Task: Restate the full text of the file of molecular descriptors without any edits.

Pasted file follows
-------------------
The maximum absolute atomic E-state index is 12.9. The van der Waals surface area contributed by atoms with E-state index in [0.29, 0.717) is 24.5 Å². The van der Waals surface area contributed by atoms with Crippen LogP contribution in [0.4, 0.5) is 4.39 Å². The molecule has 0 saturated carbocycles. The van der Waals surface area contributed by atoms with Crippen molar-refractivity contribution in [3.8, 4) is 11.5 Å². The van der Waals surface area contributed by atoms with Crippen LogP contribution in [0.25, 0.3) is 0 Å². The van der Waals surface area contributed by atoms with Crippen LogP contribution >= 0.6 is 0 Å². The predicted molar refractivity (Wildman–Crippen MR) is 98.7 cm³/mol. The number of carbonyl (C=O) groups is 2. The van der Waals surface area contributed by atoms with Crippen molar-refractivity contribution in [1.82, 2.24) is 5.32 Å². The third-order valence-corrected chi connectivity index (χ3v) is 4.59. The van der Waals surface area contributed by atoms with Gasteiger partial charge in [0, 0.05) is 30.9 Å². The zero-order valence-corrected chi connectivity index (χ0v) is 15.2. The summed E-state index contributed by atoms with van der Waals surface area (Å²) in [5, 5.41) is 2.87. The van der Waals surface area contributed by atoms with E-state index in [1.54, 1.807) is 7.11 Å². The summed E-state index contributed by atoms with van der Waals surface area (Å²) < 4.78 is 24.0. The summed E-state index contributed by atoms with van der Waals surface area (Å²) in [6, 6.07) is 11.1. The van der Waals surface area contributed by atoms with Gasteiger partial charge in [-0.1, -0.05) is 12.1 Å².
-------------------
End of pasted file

The maximum absolute atomic E-state index is 12.9. The van der Waals surface area contributed by atoms with E-state index in [0.29, 0.717) is 24.5 Å². The van der Waals surface area contributed by atoms with Crippen LogP contribution in [0.4, 0.5) is 4.39 Å². The molecule has 0 saturated carbocycles. The van der Waals surface area contributed by atoms with Crippen molar-refractivity contribution in [3.8, 4) is 11.5 Å². The van der Waals surface area contributed by atoms with Crippen LogP contribution in [0.25, 0.3) is 0 Å². The van der Waals surface area contributed by atoms with Crippen LogP contribution >= 0.6 is 0 Å². The predicted molar refractivity (Wildman–Crippen MR) is 98.7 cm³/mol. The number of carbonyl (C=O) groups is 2. The van der Waals surface area contributed by atoms with Crippen molar-refractivity contribution in [1.82, 2.24) is 5.32 Å². The third-order valence-corrected chi connectivity index (χ3v) is 4.59. The van der Waals surface area contributed by atoms with Gasteiger partial charge in [0, 0.05) is 30.9 Å². The zero-order valence-corrected chi connectivity index (χ0v) is 15.2. The summed E-state index contributed by atoms with van der Waals surface area (Å²) in [5, 5.41) is 2.87. The van der Waals surface area contributed by atoms with E-state index in [1.54, 1.807) is 7.11 Å². The summed E-state index contributed by atoms with van der Waals surface area (Å²) < 4.78 is 24.0. The summed E-state index contributed by atoms with van der Waals surface area (Å²) in [6, 6.07) is 11.1. The van der Waals surface area contributed by atoms with Gasteiger partial charge in [-0.1, -0.05) is 12.1 Å².